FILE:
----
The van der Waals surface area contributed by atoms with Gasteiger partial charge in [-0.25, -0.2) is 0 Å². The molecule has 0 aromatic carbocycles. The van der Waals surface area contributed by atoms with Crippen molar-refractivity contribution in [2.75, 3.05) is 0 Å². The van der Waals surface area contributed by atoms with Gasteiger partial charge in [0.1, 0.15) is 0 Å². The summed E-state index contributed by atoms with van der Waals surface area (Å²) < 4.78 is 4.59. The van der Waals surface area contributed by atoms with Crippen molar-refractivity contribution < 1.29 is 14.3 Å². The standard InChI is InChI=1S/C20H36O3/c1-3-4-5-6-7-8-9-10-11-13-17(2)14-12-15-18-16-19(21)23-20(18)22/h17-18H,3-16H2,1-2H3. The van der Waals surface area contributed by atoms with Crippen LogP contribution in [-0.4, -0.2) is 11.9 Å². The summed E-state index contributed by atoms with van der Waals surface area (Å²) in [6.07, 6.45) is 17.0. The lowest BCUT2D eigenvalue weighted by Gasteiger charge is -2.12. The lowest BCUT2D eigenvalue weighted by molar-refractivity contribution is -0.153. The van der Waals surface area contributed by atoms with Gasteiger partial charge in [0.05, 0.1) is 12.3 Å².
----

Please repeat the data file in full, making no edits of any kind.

The van der Waals surface area contributed by atoms with Gasteiger partial charge in [-0.25, -0.2) is 0 Å². The molecule has 0 aromatic carbocycles. The van der Waals surface area contributed by atoms with Crippen molar-refractivity contribution in [2.75, 3.05) is 0 Å². The van der Waals surface area contributed by atoms with Gasteiger partial charge in [0.1, 0.15) is 0 Å². The summed E-state index contributed by atoms with van der Waals surface area (Å²) < 4.78 is 4.59. The van der Waals surface area contributed by atoms with Crippen molar-refractivity contribution < 1.29 is 14.3 Å². The standard InChI is InChI=1S/C20H36O3/c1-3-4-5-6-7-8-9-10-11-13-17(2)14-12-15-18-16-19(21)23-20(18)22/h17-18H,3-16H2,1-2H3. The van der Waals surface area contributed by atoms with Crippen LogP contribution in [-0.4, -0.2) is 11.9 Å². The summed E-state index contributed by atoms with van der Waals surface area (Å²) in [6.07, 6.45) is 17.0. The lowest BCUT2D eigenvalue weighted by Gasteiger charge is -2.12. The lowest BCUT2D eigenvalue weighted by molar-refractivity contribution is -0.153. The van der Waals surface area contributed by atoms with Gasteiger partial charge in [0.05, 0.1) is 12.3 Å².